In Ohio, the largest state navigator group shuttered its program after losing nearly 88 percent of its funding, dropping from $1.7 million to $486,000. The group helped sign-up about 10,000 residents last year, said Lisa Hamler-Fugitt, executive director Ohio Association of Food Banks.

It was similar in Iowa, where Planned Parenthood of the Heartland in Des Moines dropped out after its funding went from more than $304,000 last year to $45,000.

Shelli Quenga leads South Carolina's navigator program under the Palmetto Project, which previously served all 46 counties in the state. This year, her group will be in only the most densely populated areas after losing nearly half its funding. Rural areas will feel the brunt.

"You have so much land to cover and not very much money to do it," said Quenga. "Our state is mostly rural, so that means traveling great distances between small numbers of people, and it's just not cost-effective to do that when you also only have six weeks."

Enrollment groups warn the cuts will have real-life consequences when people miss the opportunity to get the right insurance for them.

Health policy experts and insurers also worry the cuts and misinformation could disrupt the market's delicate balance - meaning more sick people will sign up because they need insurance the most, while those who are younger and healthier (and wait longer to sign up) will stay away.

One group that targets this crowd, Young Invincibles, has beefed up social media efforts around the county and has had a surge of volunteers.

"That lack of awareness and confusion over what's available has kind of tripled and become so much more difficult this year because of all the repeal efforts in Congress," said Erin Hemlin, a director with Young Invincibles.

Alaska is one of the few states offering good news for consumers: a drop in premiums. But a 25 percent budget cut meant the Alaska Primary Care Association had to cut its marketing program. A coalition of local groups stepped in to pick up some of the slack.

In Texas, where premiums are rising an average of 23 percent and many counties only have one or two providers, local health officials fear the price spike and lack of competition will turn consumers away.

"When you are sitting with a family of four below 125 percent of the federal poverty level and they look at you in the eye and say, 'Do I buy food for my kids tonight or do I pay a premium,' it's heartbreaking to see," said Daniel Bouton, a director at the Community Council of Greater Dallas.


House Unveils Tax-Cut Plan

WASHINGTON (Reuters) - U.S. House of Representatives Republicans unveiled long-delayed legislation on Thursday to deliver deep tax cuts that President Donald Trump has promised, setting off a frantic race in Congress to give him his first major legislative victory.

The bill, representing what would be the largest overhaul of the U.S. tax system since the 1980s, called for slashing the corporate tax rate to 20 percent from 35 percent, cutting tax rates on individuals and families and ending certain tax breaks for companies and individuals.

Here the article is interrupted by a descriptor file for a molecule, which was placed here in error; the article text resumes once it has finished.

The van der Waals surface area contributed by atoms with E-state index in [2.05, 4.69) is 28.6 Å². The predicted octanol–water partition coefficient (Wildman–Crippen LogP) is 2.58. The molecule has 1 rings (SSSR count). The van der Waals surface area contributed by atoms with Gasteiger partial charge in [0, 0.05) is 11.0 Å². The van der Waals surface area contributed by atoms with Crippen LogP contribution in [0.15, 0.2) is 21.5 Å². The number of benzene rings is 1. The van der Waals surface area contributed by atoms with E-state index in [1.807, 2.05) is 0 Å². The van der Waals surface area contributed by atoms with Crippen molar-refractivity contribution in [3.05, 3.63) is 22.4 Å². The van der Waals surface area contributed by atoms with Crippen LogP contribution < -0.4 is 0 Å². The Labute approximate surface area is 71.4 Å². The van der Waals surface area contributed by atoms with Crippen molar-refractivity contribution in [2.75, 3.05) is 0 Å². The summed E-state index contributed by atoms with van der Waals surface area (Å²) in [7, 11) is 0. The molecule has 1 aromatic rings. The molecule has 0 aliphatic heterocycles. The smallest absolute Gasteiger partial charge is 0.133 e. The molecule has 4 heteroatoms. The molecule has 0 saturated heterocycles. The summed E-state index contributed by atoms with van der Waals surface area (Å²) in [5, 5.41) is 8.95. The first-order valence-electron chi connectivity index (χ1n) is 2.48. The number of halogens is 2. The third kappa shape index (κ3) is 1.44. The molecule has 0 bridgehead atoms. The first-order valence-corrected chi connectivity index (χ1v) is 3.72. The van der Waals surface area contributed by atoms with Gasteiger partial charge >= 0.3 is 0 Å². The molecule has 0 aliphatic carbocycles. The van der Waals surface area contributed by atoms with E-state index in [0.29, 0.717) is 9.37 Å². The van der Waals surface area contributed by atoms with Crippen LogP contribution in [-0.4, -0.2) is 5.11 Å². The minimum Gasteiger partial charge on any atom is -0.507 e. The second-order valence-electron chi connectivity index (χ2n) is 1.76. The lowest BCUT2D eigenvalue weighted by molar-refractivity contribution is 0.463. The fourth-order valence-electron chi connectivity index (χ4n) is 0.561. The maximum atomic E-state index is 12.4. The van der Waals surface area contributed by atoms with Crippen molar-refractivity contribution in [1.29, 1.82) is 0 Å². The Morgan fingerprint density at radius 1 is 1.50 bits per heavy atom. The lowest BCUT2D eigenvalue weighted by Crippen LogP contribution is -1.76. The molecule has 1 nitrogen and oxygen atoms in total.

But congressional passage was far from certain, and some business groups quickly came out against it. Contentious provisions will test Republicans, who control the White House and both chambers of Congress but have been unable to deliver any major legislative achievements for Trump since the businessman-turned-politician became president in January.

“This is a very important and special moment for our country, for all Americans. Are we going to let the defenders of the status quo win and see our country continue down this downward spiral?” Republican House Speaker Paul Ryan asked, despite data showing about eight straight years of economic growth.

Trump has asked Congress to pass the tax overhaul by the U.S. Thanksgiving holiday on Nov. 23, an ambitious goal for such a long, multi-faceted piece of legislation. The administration earlier in the year had set an August goal for tax legislation to be passed.

Trump called the bill an “important step” toward tax relief for Americans, adding in a statement, “We are just getting started, and there is much work left to do.”

The bill presented by the tax-writing House Ways and Means Committee would consolidate the current number of tax brackets to four from seven: 12 percent, 25 percent, 35 percent and 39.6 percent. An earlier Republican tax outline had called for cutting the top rate for the highest earners to 35 percent.

A number of provisions in the bill would hit taxpayers in Democratic-leaning states hardest, like rolling back deductions for state and local taxes and cutting in half the popular mortgage interest deduction.

The National Association of Home Builders blasted the legislation, saying it would damage home prices and punish homeowners in urban areas.

“We’re concerned if enacted, this bill will throw us back into another housing recession,” Jerry Howard, the group’s president, said in an interview.

The group said the provision in the bill capping the interest deduction for future home purchases at $500,000 - half the current amount - was unacceptable. Howard said 7 million homes are currently above $500,000 and in high-cost regions like Washington, D.C., New York City, California and Hawaii, the impact would be felt the most.

The National Federation of Independent Business, the influential small business lobby, also came out against the bill.